Tuesday, October 4, 2011

Senior Will: Twenty Years Later

One of my favorite parts of my twentieth high school reunion last month was re-reading my senior will. For those who didn't have that tradition, it was a final message published in newspaper format filled with inside jokes and send-offs before we were coughed out into the world. A death of youth where we left our last testament to who we had been. Reading it all these years later was like uncovering some ancient Tonkawan language where you and only one other person could deciper the clues that lead you back to a slide in AP European History class of Louis XIV looking like Dee Snyder. Reading it made me want to write another, newer version because, let's face it, no writer is ever satisfied with what they wrote. If I were to write a newer twenty-year senior will it would look like this:

For the guy I thought crashed the reunion from the downstairs bar: the letter A, so you can appear earlier in the posted yearbook pages instead of on top of the janitor's closet near the johns. Oh, and my hangover cure-all...oj, maple syrup and hair of the dog...because there was no prize for the drunkest attendee. For those women who made more rounds than Danica Patrick at the Daytona 500: a sparkly, light-up belly dancing bikini top, the only thing that would have said, notice me! in a more subtle way. For those who became snacky-drunks and partook of the bar appetizers two hours past e-coli: Rolaids, 10-pack. For the boy up the street I had a crush on: Scope, so your cigarette breath didn't shatter your twelve-year-old perfection. For G.P: A hug. I saw you wander the bar as you did the halls, mostly alone. You wouldn't have known me, but I knew you. You were our Einstein. You could have been discovering time travel that night instead of reminiscing in all the pretentiousness. For M.M: a photostrip that will never see the light of day but has a special place above my writing desk. For the name-badge table greeters: A firecracker to wake you. For the same ten individuals in a class of eight hundred who occupied the only scrolling photo display: a life apart from Facebook. For those drowning in a room full of people you think you should know but don't: the life raft and a cheat sheet that, I, myself needed. For those who botoxed, implanted, crash dieted or otherwise altered their appearance to come: the present. The past is no place to live. For who lived near me whose families always pretended to be so happy: my rose-colored glasses, well-worn.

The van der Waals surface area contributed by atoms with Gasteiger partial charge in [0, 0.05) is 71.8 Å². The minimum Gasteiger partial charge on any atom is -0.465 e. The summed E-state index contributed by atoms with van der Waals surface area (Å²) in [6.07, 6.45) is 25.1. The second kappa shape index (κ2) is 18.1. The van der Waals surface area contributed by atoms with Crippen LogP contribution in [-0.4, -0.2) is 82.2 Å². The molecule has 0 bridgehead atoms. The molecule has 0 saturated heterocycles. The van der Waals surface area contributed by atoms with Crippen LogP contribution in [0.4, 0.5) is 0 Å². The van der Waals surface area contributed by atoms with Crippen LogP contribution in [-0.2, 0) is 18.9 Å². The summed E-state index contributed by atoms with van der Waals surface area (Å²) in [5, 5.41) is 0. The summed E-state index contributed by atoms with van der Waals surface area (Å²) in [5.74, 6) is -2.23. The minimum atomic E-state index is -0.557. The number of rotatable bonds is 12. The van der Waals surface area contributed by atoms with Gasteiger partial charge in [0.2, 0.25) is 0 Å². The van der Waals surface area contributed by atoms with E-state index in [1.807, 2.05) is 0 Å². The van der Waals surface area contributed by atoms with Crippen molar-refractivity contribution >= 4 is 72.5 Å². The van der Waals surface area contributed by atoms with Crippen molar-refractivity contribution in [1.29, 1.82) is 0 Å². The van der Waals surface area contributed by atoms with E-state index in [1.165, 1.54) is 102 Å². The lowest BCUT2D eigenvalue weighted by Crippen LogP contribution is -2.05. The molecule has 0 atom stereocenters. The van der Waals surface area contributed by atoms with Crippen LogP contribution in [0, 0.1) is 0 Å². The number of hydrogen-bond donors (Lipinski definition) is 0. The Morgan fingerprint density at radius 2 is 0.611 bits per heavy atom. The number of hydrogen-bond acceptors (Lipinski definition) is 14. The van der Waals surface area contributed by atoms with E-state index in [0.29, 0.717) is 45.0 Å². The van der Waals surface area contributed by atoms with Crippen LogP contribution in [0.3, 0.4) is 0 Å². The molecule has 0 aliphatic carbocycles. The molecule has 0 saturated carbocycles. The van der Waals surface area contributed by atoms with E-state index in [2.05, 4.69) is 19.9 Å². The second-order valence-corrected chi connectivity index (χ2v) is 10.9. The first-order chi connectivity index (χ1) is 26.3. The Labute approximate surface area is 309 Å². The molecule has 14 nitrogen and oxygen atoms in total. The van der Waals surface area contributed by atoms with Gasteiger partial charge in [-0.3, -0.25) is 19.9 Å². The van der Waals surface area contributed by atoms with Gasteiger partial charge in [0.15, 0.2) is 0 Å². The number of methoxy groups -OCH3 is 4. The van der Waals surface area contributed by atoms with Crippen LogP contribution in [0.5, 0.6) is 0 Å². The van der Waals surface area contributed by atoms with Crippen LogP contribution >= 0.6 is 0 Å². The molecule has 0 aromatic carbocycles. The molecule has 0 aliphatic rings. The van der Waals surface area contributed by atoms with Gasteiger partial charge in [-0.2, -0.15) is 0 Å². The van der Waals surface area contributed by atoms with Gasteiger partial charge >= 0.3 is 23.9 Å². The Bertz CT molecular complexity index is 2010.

I thought I would have something funny to say about my reunion. I tried. My Vortex 10 List started out as the Top Ten Ways HS Reunions Are Better Than Enemas, but the words never took off. This one night fell victim to the same dangers inherent in any time travel experiment: no matter when you are, you always wish to be somewhen else. In my case, right here, right now, at this moment. I wouldn't trade now for all evil mushroom appetizers in the world.

Next up: Terra Nova, The Dino Poo of a Lost Attempt

1 comment:

Eric said...

Let's just say from a spouse's point of view (as I'm sure it was for L.A at my 20th reunion in 2005), all I can say is Thank God For Free Drink Tickets!

I myself am not a big fan of these (same with my own) as the same clicks of wanna-be clergy and hierarchy of the high-schools (you know, the jocks, cheerleaders, and popular ones) never seem to grow within and out of the days they were actually 'relevant'. I experienced this at both mine and L.A's reunions.

I must say, getting to meet her high school friends was very cool and they treated me like an equal and not the older, out-of-shape, shift-working husband from Texas who must own a truck and wear cowboy hats/boots like they could have.

Thanks to Mandy, Michelle, and a third charming lady (who's name I forgot) for being so nice to the prodigal husband looking a like a lost calf amongst a herd of sheep.

It was a good time, for not knowing hardly anyone! What a spouse does for the other when these cyclic events occur.